On Halloween, you need to be extra careful going Trick or Treating in these particular cities. In today’s world, it isn’t just about stranger danger (though that’s a concern) or spiked candy (let’s be honest, less of a concern), but drivers on the road and cell phone use.
Who knew, 10 years ago, this would be what parents were really worried about?
With distracted driving more common than ever, kids are twice as likely to be hit and injured by a vehicle on a holiday than any other day of the year.
Halloween falling on a Thursday this year greatly increases that risk, too – people are rushing to get home to start festivities, throw parties, or dress up with their own children, and may be speeding or not paying attention to those around them.
And the statistics for distracted driving have only gotten worse, not better, over the years – despite many newer cars integrating safety features and Bluetooth capabilities.
Cambridge Mobile Telematics studied data from nearly 900,000 drivers on Halloween all around the United States to put together a list of the most dangerous areas for kids looking for delicious treats.
Drivers in Ocean City, Maryland, Park City, Utah, Arlington, Virginia, and Miami, Florida, are considered the most distracted drivers in the whole United States on Halloween! Distracted driving could be any number of things, from sending a text message, talking on the phone, or reading tweets.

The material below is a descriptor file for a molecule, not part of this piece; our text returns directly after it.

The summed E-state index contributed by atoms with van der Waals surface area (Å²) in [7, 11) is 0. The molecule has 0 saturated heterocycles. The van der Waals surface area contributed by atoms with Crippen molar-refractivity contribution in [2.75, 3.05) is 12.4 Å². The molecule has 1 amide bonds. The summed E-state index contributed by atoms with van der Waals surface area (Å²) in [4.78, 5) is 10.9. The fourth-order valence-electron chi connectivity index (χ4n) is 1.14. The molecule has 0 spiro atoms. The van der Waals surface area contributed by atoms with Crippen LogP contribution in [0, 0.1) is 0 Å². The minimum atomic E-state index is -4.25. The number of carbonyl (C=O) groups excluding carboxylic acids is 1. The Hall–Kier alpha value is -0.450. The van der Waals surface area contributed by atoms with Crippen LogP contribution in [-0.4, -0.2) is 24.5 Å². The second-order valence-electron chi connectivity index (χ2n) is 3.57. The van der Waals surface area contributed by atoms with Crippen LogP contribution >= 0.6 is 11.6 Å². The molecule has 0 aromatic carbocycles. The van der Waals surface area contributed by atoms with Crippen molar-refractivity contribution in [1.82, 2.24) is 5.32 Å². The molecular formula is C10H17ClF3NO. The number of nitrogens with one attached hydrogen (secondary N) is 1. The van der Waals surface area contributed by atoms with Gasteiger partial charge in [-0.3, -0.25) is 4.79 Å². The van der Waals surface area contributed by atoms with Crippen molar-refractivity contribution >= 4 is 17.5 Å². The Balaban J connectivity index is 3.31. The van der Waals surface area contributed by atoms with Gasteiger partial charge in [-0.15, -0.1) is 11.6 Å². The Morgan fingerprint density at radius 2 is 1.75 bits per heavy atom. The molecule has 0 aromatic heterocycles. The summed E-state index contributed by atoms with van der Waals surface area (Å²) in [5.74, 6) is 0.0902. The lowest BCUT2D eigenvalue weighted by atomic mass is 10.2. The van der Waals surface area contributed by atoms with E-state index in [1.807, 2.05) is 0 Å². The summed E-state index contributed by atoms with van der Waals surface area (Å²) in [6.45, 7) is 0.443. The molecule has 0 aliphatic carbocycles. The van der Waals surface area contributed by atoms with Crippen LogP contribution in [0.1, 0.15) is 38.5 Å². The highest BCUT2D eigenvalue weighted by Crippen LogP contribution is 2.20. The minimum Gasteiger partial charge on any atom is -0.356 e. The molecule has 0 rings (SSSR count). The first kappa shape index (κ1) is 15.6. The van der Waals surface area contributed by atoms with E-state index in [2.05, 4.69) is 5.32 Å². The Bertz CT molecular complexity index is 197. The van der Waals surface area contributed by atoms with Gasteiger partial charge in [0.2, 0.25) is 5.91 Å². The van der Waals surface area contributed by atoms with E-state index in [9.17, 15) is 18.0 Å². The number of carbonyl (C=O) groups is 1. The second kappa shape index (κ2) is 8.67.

It’s not just about driving distracted, though. Speeding is also a major issue.
Ocean City, Maryland, once again tops the list of areas where drivers are most likely to speed. Portland, Oregon also makes the list, as well as Jacksonville, Florida, the Hamptons, and Cape Cod, Massachusetts.
According to the study, 39.1% of drivers speed “excessively” on both highways and residential areas during Halloween. 24.8% of those drivers slammed their brakes at least once, indicating that a close call happened.
If you’re driving home on Halloween, it’s best to make sure that you are slowing down and paying attention to your surroundings. Kids are small, and often dressed in dark costumes, so it can be hard to spot a child crossing the street or stepping out from behind a car.
Keep your phone away, the radio turned down, and your eyes on the road.
If you’re prepping young children for Halloween this year, we recommend strips of reflective tape on the front and back of costumes to catch headlights before they get too close. A few glowsticks or a flashlight around the neck can also help illuminate a particularly dark costume.
With it getting dark so early, we recommend starting early as well, and avoiding the later evening when it is full dark.
The best candy is still available then, too.